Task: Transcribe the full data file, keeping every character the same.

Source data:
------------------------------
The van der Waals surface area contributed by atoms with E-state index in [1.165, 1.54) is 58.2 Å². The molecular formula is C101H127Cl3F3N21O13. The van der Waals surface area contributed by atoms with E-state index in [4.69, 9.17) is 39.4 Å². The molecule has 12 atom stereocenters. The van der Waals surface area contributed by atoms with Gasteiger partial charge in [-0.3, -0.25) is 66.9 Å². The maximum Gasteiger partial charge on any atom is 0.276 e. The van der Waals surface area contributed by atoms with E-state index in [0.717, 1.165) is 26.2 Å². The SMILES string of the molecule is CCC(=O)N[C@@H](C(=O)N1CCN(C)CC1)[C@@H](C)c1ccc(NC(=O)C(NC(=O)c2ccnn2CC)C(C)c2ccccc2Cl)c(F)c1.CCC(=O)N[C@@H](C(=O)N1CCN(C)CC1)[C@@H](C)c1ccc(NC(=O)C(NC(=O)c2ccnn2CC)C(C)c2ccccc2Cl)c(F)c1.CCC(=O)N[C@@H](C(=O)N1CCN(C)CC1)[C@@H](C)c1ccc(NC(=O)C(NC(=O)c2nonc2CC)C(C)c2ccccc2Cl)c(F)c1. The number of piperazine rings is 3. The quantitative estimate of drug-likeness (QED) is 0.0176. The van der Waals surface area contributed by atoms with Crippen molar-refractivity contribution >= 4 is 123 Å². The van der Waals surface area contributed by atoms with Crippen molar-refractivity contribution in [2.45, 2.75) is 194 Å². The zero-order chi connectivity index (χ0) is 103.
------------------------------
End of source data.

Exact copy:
The van der Waals surface area contributed by atoms with E-state index in [1.165, 1.54) is 58.2 Å². The molecular formula is C101H127Cl3F3N21O13. The van der Waals surface area contributed by atoms with E-state index in [4.69, 9.17) is 39.4 Å². The molecule has 12 atom stereocenters. The van der Waals surface area contributed by atoms with Gasteiger partial charge in [-0.3, -0.25) is 66.9 Å². The maximum Gasteiger partial charge on any atom is 0.276 e. The van der Waals surface area contributed by atoms with E-state index in [0.717, 1.165) is 26.2 Å². The SMILES string of the molecule is CCC(=O)N[C@@H](C(=O)N1CCN(C)CC1)[C@@H](C)c1ccc(NC(=O)C(NC(=O)c2ccnn2CC)C(C)c2ccccc2Cl)c(F)c1.CCC(=O)N[C@@H](C(=O)N1CCN(C)CC1)[C@@H](C)c1ccc(NC(=O)C(NC(=O)c2ccnn2CC)C(C)c2ccccc2Cl)c(F)c1.CCC(=O)N[C@@H](C(=O)N1CCN(C)CC1)[C@@H](C)c1ccc(NC(=O)C(NC(=O)c2nonc2CC)C(C)c2ccccc2Cl)c(F)c1. The number of piperazine rings is 3. The quantitative estimate of drug-likeness (QED) is 0.0176. The van der Waals surface area contributed by atoms with Crippen molar-refractivity contribution >= 4 is 123 Å². The van der Waals surface area contributed by atoms with Crippen molar-refractivity contribution in [2.45, 2.75) is 194 Å². The zero-order chi connectivity index (χ0) is 103.